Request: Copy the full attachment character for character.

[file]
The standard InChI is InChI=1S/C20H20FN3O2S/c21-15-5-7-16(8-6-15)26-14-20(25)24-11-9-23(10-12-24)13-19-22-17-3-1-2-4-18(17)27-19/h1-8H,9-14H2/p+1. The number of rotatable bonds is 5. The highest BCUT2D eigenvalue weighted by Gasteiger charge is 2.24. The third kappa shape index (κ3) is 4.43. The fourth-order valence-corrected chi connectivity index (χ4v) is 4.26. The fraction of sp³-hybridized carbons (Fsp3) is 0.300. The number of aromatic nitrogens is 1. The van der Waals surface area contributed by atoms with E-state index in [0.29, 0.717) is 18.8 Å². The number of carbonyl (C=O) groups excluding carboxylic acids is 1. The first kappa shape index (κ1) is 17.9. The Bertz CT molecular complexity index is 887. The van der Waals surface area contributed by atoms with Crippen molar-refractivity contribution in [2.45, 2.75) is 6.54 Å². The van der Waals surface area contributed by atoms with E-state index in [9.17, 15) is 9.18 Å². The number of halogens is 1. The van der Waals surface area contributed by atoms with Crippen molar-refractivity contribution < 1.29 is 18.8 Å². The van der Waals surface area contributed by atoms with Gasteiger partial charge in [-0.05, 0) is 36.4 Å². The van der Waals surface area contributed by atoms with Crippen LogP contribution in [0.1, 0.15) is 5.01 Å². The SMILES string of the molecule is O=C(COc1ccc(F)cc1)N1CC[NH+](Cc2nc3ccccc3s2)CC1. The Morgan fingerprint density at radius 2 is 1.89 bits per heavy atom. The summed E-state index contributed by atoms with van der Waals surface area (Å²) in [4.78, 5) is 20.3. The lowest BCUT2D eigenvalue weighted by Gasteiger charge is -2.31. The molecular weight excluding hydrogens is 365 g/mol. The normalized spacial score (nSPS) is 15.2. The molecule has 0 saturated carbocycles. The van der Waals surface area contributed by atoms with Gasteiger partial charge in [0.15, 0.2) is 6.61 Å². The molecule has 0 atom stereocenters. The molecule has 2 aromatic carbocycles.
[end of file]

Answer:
The standard InChI is InChI=1S/C20H20FN3O2S/c21-15-5-7-16(8-6-15)26-14-20(25)24-11-9-23(10-12-24)13-19-22-17-3-1-2-4-18(17)27-19/h1-8H,9-14H2/p+1. The number of rotatable bonds is 5. The highest BCUT2D eigenvalue weighted by Gasteiger charge is 2.24. The third kappa shape index (κ3) is 4.43. The fourth-order valence-corrected chi connectivity index (χ4v) is 4.26. The fraction of sp³-hybridized carbons (Fsp3) is 0.300. The number of aromatic nitrogens is 1. The van der Waals surface area contributed by atoms with E-state index in [0.29, 0.717) is 18.8 Å². The number of carbonyl (C=O) groups excluding carboxylic acids is 1. The first kappa shape index (κ1) is 17.9. The Bertz CT molecular complexity index is 887. The van der Waals surface area contributed by atoms with Crippen molar-refractivity contribution in [2.45, 2.75) is 6.54 Å². The van der Waals surface area contributed by atoms with E-state index in [9.17, 15) is 9.18 Å². The number of halogens is 1. The van der Waals surface area contributed by atoms with Crippen molar-refractivity contribution < 1.29 is 18.8 Å². The van der Waals surface area contributed by atoms with Gasteiger partial charge in [-0.05, 0) is 36.4 Å². The van der Waals surface area contributed by atoms with Crippen LogP contribution in [0.1, 0.15) is 5.01 Å². The SMILES string of the molecule is O=C(COc1ccc(F)cc1)N1CC[NH+](Cc2nc3ccccc3s2)CC1. The Morgan fingerprint density at radius 2 is 1.89 bits per heavy atom. The summed E-state index contributed by atoms with van der Waals surface area (Å²) in [4.78, 5) is 20.3. The lowest BCUT2D eigenvalue weighted by Gasteiger charge is -2.31. The molecular weight excluding hydrogens is 365 g/mol. The normalized spacial score (nSPS) is 15.2. The molecule has 0 saturated carbocycles. The van der Waals surface area contributed by atoms with Gasteiger partial charge in [0.15, 0.2) is 6.61 Å². The molecule has 0 atom stereocenters. The molecule has 2 aromatic carbocycles.